Elio Petri is one of those important auteurs who breathed politics into Italian cinema during its 2nd golden era and one who could broadly be compared in inclination to the likes of Antonioni, Scola, and Pasolini. His was also a productive life cut short prematurely due to cancer, who’d otherwise have gone on to make many more memorable films. An ardent left-winger, he was even a member of the communist party and participated in protests at an early age, once even getting dismissed from school for his activities. Even though he has worked across several genres, he has this propensity to portray some of his political convictions in typical ironic style, and with an air of urgency.
The 1970 crime drama, “Indagine su un Cittadino al di sopra di ogni Sospetto” [Eng. Title: Investigation of a Citizen Above Suspicion] is one of his classics built in the style of a noire. It also deservedly won an Oscar for best foreign language film the following year, and a handful of David’s to boot. The film casts an extremely cynical view on how people in authority can get away with murder. But it is beautifully done though, and every aspect of the film production is exemplary, be it the screenplay, direction, cinematography, performances from the main actors, the editing, or the brilliant score from the ever prolific Ennio Morricone, it is a wonderful gem that one can watch and admire for hours. Here’s actually an interesting review of the film from British filmmaker Mike Hodges (Get Carter, Black Rainbow), who also throws in some interesting anecdotes for those interested. Needless to say, Highly Recommended Viewing..!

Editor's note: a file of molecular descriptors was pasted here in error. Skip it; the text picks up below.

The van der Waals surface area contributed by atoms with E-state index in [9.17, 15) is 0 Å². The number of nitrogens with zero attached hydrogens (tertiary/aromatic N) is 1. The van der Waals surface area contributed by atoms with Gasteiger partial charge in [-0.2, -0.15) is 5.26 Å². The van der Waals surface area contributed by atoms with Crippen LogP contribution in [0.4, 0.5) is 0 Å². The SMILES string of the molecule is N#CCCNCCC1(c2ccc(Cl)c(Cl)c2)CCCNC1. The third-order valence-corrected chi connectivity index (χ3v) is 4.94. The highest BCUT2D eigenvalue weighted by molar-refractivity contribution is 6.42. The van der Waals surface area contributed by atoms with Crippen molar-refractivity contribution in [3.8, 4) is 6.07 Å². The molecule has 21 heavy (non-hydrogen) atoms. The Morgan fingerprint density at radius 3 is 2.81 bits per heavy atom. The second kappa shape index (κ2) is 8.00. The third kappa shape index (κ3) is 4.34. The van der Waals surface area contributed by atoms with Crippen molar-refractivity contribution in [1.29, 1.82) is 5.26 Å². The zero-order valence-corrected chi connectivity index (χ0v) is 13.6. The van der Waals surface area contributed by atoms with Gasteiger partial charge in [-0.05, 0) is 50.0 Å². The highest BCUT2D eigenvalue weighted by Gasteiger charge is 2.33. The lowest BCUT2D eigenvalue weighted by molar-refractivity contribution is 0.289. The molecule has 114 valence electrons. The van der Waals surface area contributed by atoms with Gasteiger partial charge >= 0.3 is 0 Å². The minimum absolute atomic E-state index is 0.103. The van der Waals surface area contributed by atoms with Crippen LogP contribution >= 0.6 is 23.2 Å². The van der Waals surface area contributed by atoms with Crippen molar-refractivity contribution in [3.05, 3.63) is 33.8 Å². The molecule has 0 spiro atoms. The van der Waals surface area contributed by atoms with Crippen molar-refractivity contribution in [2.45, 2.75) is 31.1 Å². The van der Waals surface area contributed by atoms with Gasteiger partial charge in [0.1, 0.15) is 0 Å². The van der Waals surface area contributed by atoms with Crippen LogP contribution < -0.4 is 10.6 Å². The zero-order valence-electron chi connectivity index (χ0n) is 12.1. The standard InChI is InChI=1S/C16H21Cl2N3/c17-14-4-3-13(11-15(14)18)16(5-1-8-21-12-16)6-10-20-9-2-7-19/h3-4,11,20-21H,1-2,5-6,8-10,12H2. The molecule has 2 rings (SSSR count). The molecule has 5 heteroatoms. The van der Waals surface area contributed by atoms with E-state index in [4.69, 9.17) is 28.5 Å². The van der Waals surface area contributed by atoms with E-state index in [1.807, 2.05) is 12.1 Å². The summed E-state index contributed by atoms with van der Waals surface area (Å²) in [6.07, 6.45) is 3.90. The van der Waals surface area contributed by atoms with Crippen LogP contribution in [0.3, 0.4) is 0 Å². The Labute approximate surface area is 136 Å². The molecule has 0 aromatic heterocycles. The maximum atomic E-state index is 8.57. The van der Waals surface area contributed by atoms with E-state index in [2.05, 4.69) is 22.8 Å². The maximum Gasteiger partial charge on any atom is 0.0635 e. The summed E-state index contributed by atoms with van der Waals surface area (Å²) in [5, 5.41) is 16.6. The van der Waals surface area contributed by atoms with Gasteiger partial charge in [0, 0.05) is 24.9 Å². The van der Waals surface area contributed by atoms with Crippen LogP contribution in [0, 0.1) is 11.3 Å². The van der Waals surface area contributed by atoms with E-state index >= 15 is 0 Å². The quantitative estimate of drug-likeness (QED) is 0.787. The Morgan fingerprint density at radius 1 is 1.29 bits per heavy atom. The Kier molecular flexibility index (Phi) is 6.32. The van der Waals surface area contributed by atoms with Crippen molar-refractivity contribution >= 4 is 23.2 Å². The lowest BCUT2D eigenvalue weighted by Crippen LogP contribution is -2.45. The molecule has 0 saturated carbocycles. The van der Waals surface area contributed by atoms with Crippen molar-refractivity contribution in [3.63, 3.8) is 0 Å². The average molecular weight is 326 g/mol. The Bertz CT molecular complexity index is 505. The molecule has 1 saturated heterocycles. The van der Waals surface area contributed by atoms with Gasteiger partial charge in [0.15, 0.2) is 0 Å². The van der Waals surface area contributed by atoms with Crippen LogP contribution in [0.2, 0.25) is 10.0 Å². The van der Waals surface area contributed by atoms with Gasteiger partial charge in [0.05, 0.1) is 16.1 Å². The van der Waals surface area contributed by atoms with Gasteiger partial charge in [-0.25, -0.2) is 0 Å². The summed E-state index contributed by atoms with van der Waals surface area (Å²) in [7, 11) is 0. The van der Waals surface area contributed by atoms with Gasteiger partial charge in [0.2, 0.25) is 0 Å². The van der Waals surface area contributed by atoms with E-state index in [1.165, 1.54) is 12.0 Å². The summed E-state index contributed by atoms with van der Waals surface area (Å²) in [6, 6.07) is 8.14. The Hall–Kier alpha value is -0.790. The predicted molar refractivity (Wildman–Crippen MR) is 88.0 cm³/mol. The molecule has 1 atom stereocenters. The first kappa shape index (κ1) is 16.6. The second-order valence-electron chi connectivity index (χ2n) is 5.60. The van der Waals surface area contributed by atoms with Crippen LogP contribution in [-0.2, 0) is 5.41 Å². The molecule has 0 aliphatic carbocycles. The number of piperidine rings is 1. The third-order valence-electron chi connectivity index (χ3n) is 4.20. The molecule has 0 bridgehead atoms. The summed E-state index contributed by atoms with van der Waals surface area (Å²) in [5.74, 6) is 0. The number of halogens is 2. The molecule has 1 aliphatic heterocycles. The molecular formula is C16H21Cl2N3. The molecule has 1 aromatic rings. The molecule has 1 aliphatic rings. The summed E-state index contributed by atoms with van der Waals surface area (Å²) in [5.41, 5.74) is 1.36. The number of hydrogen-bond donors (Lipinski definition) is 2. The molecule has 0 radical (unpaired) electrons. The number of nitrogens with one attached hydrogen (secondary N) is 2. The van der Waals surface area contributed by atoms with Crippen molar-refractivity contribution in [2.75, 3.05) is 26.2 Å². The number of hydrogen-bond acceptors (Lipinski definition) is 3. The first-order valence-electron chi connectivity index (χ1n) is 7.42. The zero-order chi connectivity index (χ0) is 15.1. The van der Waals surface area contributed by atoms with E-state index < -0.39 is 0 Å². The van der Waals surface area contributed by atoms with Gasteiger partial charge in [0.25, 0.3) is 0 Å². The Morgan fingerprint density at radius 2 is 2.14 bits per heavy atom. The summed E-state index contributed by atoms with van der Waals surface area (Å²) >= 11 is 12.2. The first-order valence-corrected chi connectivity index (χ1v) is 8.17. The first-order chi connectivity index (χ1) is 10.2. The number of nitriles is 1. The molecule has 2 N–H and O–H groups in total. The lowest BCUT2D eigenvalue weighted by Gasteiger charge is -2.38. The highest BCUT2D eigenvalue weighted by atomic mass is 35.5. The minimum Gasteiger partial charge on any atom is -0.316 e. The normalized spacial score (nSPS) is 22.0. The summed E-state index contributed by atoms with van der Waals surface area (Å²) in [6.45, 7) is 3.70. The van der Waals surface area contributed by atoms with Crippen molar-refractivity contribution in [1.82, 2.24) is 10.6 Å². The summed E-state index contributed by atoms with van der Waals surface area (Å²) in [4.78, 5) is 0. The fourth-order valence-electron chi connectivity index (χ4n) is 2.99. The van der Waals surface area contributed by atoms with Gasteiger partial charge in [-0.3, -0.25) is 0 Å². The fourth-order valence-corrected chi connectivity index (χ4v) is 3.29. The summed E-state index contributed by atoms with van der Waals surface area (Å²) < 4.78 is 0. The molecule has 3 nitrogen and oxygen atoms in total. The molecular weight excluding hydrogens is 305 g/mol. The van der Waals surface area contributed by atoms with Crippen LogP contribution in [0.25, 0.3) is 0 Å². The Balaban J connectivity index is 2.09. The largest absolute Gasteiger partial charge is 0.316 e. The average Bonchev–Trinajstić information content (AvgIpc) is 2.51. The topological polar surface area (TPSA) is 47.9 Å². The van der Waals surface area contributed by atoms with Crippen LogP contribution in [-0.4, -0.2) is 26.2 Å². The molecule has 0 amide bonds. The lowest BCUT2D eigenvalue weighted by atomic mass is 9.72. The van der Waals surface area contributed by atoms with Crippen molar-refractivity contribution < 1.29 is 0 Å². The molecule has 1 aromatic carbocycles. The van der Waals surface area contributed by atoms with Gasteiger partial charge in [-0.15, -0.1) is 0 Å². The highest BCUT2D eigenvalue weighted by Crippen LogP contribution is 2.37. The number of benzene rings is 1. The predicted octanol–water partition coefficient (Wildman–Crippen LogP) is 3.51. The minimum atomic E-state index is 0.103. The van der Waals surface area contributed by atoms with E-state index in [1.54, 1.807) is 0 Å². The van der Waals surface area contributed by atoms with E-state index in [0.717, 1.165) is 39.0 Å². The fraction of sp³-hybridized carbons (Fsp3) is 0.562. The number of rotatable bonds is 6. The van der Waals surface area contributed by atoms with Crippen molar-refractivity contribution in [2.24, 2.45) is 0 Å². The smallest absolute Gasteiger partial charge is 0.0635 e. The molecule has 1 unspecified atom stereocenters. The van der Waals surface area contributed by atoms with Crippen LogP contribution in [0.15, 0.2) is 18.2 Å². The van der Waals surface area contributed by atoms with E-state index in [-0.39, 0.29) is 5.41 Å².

The film starts with Panunzio (brilliantly played by Gian Maria Volenté) murdering his lover, the already married Augusta in the most cold-blooded manner. He is meticulous, precise, and purposeful, getting back into his designer suit after cleaning himself up. Before leaving, he removes some evidence of his presence, but purposefully plants some that could incriminate him – he is the outgoing chief of the Homicide division, soon to take up the post of Police Commissioner of the political division. The police arrive, gather their clues, but quite simply couldn’t come to consider Panunzio as suspect – he is after all, a citizen totally above suspicion. So goes a brilliant piece of monologue from Panunzio, “…I have left clues everywhere… not to mislead the investigations… but to try to prove for myself… of my being above suspicion. But still, if this leads to an innocent being condemned, my being above suspicion will remain unproven..!” While this clearly smacks of cynicism for the way politics and sycophancy make men in power ‘untouchable’, there’s also a parallel drama running between Panunzio and Augusta through various flashbacks, with their kinky sessions, her infidelity, her apparent fascination for people in power and rampant promiscuity, and his deep anxiety to be taken seriously by her – in one passage of play, Augusta deliberately taunts him by calling him and his lovemaking ‘childish’. This leaves Panunzio in a predicament with a point or two to prove…